Volunteering shouldn’t require a heavy time commitment. Also: how to successfully navigate change.
Your members are busy, and even if they’d like to help your association by volunteering, it can feel daunting to add another important commitment to their laundry list of tasks.
“But like anything, once volunteering becomes a part of your life, perhaps a biweekly or monthly habit, time magically appears,” says a recent post on the MemberSuite blog. “The challenge is: How do you get members to dip their toes into volunteering?”
Recruiting more volunteers means offering something for everyone—and that includes micro-volunteering opportunities for those who can’t make a larger commitment. Examples of micro-volunteering include welcoming attendees at a registration table, moderating panel discussions, or participating for an hour in a community service project.
To get started, ask staff, directors, and committees to identify any micro-volunteering opportunities in the work they normally do, the MemberSuite team suggests. Then spread the word.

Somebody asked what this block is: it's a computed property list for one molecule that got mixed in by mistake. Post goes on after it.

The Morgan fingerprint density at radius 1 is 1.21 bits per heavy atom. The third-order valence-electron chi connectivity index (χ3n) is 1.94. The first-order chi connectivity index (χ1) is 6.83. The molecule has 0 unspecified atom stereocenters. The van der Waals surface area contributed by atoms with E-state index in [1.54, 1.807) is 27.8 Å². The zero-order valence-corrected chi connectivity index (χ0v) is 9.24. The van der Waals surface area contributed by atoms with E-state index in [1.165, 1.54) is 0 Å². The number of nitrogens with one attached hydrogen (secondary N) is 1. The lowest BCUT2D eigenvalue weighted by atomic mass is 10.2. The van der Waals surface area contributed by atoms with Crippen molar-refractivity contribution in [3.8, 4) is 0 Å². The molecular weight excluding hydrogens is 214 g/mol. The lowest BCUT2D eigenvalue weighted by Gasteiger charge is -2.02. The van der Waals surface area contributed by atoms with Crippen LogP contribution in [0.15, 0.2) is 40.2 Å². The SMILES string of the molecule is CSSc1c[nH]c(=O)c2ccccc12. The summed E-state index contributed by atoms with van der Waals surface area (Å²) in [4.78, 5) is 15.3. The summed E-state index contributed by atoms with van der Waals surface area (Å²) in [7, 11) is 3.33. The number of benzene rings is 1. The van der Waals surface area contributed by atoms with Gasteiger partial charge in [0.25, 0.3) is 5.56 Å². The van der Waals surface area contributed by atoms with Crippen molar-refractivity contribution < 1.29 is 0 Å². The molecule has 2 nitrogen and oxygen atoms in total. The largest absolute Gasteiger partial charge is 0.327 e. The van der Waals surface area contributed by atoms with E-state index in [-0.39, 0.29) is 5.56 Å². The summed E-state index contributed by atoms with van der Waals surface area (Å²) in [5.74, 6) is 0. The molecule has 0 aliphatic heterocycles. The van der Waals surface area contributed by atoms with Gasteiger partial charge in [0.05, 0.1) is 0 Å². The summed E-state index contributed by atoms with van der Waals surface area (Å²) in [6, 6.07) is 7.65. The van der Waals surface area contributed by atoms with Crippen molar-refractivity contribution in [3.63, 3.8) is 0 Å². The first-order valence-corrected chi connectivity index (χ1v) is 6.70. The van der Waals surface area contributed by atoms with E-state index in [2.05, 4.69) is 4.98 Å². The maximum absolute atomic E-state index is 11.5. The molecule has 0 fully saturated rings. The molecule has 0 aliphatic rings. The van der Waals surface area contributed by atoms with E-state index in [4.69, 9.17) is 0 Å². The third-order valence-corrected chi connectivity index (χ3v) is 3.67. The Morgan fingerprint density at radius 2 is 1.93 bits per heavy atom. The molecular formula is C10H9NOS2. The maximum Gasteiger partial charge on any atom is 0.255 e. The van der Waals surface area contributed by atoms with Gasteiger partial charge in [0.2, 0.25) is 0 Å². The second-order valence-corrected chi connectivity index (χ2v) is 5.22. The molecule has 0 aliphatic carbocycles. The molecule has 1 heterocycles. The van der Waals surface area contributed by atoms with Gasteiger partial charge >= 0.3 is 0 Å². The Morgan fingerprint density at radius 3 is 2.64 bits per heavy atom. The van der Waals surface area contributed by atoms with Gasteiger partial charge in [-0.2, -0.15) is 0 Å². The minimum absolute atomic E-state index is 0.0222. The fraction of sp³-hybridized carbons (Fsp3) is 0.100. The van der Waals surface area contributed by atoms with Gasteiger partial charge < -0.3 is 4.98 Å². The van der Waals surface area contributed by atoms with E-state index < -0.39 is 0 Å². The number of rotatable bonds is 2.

“Keep an updated list of micro-volunteering opportunities on your website or member portal. Include an example or two in each newsletter. Share them in your social media updates too.”
If members’ employers won’t let them volunteer, target the companies. Create a webpage, handout, and email template that shows how employers will benefit from their employees volunteering.
“Volunteering is a motivational experience for employees that will engage them more deeply in their job and their profession/industry,” the team says.
Change Management Tips
You hear people in the office every week say that they don't like change. Change that way of thinking –
— Protech Associates (@protechcloud) March 6, 2020
Change isn’t easy, but it’s necessary as member habits shift and technology evolves. If associations want their change programs to succeed, they’ll need to address resistant staff members.
“People aren’t as resistant to change if they have had the opportunity to feel they have an impact on the direction of the change,” says Diana Glance, manager of education at Protech. “Change at your association doesn’t have to feel impossible.”
To get resistant staff on your side, engage with them. If they’ve seen past initiatives fail, ask them why it happened and how things can be done differently this time. When you involve them, you’re more likely to win them over and build consensus, Glance says.
Other Links of Note
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